Chair 4 – Silver Mountain, ID

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Approaching the mid-load station.
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Looking down the lower section of the lift line.
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Bottom vault drive terminal.
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Top unload.
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Mid-load station.
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Looking down the upper lift line.
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Lift line near the summit.
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Breakover towers.
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Top tension bullwheel.
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Special carrier for ski patrol sleds.
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Midway load station.

12 thoughts on “Chair 4 – Silver Mountain, ID

  1. Spencer Meyer September 19, 2017 / 6:27 pm

    Did Riblet use the same tower/sheave design for all of its installations? Seems crazy to have a breakover feature that many towers. I’ve seen that on most of the Riblet chairs I’ve come across. I guess it would make manufacturing simpler.

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    • Donald Reif June 24, 2019 / 2:37 pm

      At least 13 of the 38 towers are just for the breakovers.

      Like

    • Michael September 22, 2019 / 9:17 pm

      Up until about 1990 Riblet did not make a support sheave assembly that had more than 4 sheaves. So if the break over required 24 sheaves, they had to use 6 towers (6×4) where the other manufacturers would only use 3 (3×8).

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      • Donald Reif September 23, 2019 / 11:57 am

        Actually, make that the early 1980s. As evidenced by the fact that Breckenridge’s Lift E (built in 1982) has sheave assemblies of 8 to 12 sheaves on the uphill side of its towers.

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        • Skier o’ the Steeps November 18, 2019 / 5:40 pm

          Yeah, also Chair 4 at White Pass.

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        • pbropetech January 21, 2020 / 11:16 am

          Those were most likely retrofits. I recall skiing that lift many years ago and they didn’t have them then.

          Like

  2. Cameron Halmrast September 19, 2017 / 6:33 pm

    95% of them did. Riblet did experiment with a few different designs and those can be seen on the the Triple at Cuchara, Colorado, Peak 2 at Willamette Pass, Oregon and Naked Lady at Aspen Snowmass.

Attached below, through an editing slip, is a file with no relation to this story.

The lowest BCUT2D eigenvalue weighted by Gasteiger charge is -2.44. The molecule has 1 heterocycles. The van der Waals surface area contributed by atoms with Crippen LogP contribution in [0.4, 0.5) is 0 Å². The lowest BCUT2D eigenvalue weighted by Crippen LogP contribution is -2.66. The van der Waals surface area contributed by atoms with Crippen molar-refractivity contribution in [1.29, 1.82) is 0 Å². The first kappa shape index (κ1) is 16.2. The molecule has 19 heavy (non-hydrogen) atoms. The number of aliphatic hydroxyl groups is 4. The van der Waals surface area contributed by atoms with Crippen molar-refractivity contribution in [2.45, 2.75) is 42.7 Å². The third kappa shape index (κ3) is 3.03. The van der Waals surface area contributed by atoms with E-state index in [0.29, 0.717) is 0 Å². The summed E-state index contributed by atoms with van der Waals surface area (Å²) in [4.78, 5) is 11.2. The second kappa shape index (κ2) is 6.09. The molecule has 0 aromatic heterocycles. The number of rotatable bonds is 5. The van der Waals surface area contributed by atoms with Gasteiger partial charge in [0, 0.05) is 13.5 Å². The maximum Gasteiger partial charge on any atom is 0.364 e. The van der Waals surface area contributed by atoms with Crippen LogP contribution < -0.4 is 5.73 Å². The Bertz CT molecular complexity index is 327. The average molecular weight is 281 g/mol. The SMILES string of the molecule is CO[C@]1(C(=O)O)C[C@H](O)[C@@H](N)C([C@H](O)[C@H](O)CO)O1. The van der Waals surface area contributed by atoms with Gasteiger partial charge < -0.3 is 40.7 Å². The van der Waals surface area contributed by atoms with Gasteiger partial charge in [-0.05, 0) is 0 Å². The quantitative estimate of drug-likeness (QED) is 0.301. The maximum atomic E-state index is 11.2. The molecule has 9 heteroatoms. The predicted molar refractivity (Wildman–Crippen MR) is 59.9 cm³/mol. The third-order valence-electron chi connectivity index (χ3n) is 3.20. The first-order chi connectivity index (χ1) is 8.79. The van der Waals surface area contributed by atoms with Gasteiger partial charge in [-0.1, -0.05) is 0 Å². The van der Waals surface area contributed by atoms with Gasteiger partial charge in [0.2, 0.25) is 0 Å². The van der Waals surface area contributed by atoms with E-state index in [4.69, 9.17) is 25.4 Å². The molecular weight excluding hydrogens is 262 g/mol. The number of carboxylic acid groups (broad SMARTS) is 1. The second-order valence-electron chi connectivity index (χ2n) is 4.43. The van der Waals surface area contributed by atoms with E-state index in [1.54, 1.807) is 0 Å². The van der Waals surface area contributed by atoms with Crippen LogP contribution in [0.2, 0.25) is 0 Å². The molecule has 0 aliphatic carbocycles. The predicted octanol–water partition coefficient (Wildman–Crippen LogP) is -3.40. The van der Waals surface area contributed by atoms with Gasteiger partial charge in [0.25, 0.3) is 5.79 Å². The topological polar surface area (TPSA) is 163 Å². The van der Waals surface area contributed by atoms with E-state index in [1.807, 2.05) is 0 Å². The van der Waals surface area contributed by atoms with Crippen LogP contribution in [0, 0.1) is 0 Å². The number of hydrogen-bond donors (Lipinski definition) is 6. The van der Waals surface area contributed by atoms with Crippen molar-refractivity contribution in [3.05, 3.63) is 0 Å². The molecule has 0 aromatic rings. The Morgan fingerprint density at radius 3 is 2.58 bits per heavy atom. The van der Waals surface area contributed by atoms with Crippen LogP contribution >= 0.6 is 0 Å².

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    • Benjamin Eminger September 22, 2019 / 6:08 pm

      Bruin Lift at Iron Mountain CA has the same design as Peak 2 at Willamette Pass, but Iron Mountain has been defunct since 1995, but all the lifts are still there.

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  3. Donald Reif September 23, 2019 / 12:55 pm

    If a high speed quad replaced this, it would have to have a 90 degree load and run counterclockwise with the space limitations of that loading area.

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    • powderforever45 January 21, 2020 / 6:38 am

      I think this would be the most likely to be upgraded to a HSQ because of length.

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      • Donald Reif January 21, 2020 / 7:25 am

        This lift and Lift 2 seem to both look like suitable candidates for high speed quad upgrades.

        Like

        • che guevara January 21, 2020 / 3:21 pm

          I don’t think they have either the skier visit base or another revenue source to make a HSQ feasible. I think Silver struggles to maintain what they have now. The Spokane/Coeur d’Alene market “suffers” from ski resort over-capacity what with Mt. Spo, 49 North, Red Mtn, Schweitzer, Lookout and Silver all within a 2 hour drive time. If only Seattle had that problem their parking issues would be solved. But for the inland NW, there are bound to be some winners and losers given that 6 ski resorts serve a market one-quarter the size of the Seattle metro area. Schweitzer can afford anything, Lookout, Mt. Spo, 49 and Red can afford a mix of used and/or the occasional new lift. Silver gets the table scraps. It’s a shame since they all have great skiing.

          Like

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